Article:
John did not regain hs senses, and soon after sunrise he stopped breathing.
Agnes arose and looked vainly around the bare room. She lit the candle that the priest had sold her and recited the Placebo as best she could. But the words of the prayer which she had known well since she was twelve kept slipping from her mind. As she washed John's body she was shocked to see that much of his skin was now blotched and blackened, and that there were a number of swellings as well as a carbuncle in his groin. She folded him into a clean sheet. Then she fetched some sticks of wood that she washed and dried, and placed them at the edge of the embers in the hearth and waited till the ends blackened and burned to ash. Taking them up she allowed them to cool, and then carefully traced a cross on the shroud, and smoothed and shaped it with her fingers.
We see quite a lot of Agnes in the book, along with many other village characters, all of whom Hatcher has drawn from the astonishingly detailed Walsham manor court rolls.
We follow the progress of summer 1349 when, as Hatcher says, the population of the village was 'scythed in half'. Life, which had consisted of the same ambitions, fears, petty rivalries and major disagreements for as long as anybody could remember, was utterly turned upside down in a way that the villagers could neither comprehend nor, initially, cope with. And, through it all, they are supported by Master John, the iconic 'good parson' of the middle ages; he is the first character we are introduced to and he is with us, almost, to the last. And it is partly through his contacts outside the village that we are introduced to the England beyond Walsham, from the new religious guilds that were springing up in the mid-fourteenth century to the state of medical knowledge shared with Master John by his friend the infirmarer at St Edmondsbury.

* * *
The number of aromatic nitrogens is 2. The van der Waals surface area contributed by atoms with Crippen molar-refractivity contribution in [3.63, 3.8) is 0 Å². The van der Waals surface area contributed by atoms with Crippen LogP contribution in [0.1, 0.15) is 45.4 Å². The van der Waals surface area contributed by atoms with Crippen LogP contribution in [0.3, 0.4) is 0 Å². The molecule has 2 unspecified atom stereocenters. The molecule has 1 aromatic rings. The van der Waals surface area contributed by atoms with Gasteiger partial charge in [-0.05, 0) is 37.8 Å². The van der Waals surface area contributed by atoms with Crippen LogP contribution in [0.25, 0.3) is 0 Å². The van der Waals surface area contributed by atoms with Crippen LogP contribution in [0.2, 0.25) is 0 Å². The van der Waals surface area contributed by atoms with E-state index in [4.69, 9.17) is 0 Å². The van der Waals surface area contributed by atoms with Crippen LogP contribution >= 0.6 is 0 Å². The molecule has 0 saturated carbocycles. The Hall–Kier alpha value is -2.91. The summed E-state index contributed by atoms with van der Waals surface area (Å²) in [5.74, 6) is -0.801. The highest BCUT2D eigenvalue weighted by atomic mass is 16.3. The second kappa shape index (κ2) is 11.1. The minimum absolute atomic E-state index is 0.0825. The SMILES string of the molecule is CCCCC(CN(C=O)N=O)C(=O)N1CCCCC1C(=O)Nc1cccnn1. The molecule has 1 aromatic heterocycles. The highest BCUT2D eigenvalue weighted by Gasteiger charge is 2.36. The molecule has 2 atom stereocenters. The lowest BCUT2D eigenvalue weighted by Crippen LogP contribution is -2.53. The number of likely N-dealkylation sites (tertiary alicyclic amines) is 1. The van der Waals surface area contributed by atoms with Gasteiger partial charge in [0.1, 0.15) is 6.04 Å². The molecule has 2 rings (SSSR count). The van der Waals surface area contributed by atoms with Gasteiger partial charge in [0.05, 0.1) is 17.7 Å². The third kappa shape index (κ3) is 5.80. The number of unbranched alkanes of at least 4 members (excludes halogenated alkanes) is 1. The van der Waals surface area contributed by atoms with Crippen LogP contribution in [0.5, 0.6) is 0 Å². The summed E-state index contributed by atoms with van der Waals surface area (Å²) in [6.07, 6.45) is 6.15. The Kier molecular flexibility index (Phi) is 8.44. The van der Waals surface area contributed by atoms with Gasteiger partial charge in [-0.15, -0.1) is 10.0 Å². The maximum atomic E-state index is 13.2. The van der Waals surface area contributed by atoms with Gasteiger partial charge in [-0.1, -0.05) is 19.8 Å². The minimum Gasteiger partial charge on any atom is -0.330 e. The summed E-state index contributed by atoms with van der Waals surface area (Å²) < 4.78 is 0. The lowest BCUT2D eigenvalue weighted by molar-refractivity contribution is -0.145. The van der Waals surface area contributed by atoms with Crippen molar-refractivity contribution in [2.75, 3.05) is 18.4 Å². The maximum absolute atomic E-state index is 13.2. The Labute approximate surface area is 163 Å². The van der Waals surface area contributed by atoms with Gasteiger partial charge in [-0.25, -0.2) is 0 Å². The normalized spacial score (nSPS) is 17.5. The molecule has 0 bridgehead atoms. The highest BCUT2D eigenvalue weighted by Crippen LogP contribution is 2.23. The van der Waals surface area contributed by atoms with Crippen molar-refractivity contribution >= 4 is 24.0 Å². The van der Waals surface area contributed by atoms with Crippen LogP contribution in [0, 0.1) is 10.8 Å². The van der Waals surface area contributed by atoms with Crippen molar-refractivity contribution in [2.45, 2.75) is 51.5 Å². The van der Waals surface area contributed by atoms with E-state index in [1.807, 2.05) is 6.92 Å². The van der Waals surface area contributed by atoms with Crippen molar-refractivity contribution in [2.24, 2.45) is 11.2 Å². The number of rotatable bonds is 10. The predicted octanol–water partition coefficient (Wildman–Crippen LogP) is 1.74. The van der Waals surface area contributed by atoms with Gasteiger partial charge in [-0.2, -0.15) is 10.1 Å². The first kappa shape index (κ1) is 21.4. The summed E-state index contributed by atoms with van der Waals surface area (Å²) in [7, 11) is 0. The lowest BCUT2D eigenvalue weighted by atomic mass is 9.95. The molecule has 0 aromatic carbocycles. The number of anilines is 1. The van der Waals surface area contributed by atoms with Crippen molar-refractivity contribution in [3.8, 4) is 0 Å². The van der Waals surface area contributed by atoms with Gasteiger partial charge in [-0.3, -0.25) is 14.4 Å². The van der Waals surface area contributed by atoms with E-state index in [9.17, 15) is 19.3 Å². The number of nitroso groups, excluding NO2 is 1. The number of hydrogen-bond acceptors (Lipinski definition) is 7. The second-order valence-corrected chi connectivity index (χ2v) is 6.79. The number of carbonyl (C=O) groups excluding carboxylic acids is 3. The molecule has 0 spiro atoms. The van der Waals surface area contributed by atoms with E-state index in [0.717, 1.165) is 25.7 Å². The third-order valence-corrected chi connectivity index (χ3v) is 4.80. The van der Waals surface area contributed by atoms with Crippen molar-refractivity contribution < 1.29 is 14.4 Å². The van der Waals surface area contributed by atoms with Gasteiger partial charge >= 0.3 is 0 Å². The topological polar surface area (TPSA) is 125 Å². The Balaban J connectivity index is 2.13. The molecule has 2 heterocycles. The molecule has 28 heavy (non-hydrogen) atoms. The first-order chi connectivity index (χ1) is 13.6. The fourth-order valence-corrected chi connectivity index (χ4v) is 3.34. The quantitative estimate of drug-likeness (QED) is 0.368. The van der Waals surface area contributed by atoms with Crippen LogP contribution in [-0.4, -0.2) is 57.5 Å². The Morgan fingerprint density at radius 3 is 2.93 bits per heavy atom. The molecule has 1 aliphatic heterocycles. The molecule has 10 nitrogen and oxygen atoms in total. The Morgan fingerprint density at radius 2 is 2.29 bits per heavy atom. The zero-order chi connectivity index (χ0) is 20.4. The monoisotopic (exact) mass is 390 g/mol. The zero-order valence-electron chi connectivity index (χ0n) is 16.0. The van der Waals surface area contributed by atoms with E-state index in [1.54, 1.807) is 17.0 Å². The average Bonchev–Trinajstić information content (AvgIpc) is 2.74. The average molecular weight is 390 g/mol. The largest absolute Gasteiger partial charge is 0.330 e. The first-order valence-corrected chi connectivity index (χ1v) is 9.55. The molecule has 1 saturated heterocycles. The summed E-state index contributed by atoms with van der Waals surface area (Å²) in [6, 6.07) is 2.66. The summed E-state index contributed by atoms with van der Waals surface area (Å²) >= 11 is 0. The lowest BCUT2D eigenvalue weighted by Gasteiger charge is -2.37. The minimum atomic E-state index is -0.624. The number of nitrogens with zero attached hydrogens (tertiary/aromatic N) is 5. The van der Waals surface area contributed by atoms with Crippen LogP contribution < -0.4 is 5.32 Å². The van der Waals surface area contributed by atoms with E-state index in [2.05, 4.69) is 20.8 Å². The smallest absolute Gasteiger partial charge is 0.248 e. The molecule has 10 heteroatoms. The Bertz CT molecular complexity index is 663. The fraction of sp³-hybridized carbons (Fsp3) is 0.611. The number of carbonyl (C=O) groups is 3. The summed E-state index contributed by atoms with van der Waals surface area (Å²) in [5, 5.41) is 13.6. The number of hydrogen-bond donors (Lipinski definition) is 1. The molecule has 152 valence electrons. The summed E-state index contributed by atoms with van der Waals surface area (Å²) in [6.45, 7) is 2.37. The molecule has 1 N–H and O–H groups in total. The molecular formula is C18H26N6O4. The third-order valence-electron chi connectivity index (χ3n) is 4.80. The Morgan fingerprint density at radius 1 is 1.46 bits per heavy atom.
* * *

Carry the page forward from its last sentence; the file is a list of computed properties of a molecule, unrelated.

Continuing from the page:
This marrying of the intimate history of the village with events in the wider world – and indeed with expository writing on the progress of the plague – is managed by a brief foreword at the beginning of each chapter that places its subject-matter in a wider context. From the inexorable spread of the pestilence to the church's reaction to it; from the role of the monastic infirmarer to contemporary descriptions of the plague (not for the faint hearted) we are given an overview of the progress and effects of the Black Death on Great Britain as well as the more up-close-and-personal account that is the meat of the book.
And it is up-close. We watch people die. We watch family members trying, desperately, to ensure that their nearest and dearest don't die. We watch a village struggling to remain afloat as family after family after family is torn apart. It soon becomes obvious that nothing will ever be the same again.
And one of the things I liked most about the book was the way in which it gave us a small taste of life in the immediate aftermath of the Black Death. We see Walsham's surviving inhabitants understanding that the balance of power has shifted from their lords to themselves, that the balance preserved by too many people fighting for too little land has been upended by the need of that same land to be farmed by a very diminished population. While land is in demand, the power is with those who hold the land; once labour is in demand, well, guess who holds the power now?
I truly admired this book. It read like a novel and I kept forgetting to make notes as I went along. In the end I gave up and just raced to the end. But this turned out to be a mistake as the one failure of An Intimate History, in my view, is its lack of an index. If you can't remember where you read a particular detail, you just have to trawl through the whole book until you find it again.
But that's a small gripe. In general, I can do no better than agree with the reviewer from the Sunday Business Post:
'A compelling tale of ordinary people faced with a horror beyond imagining'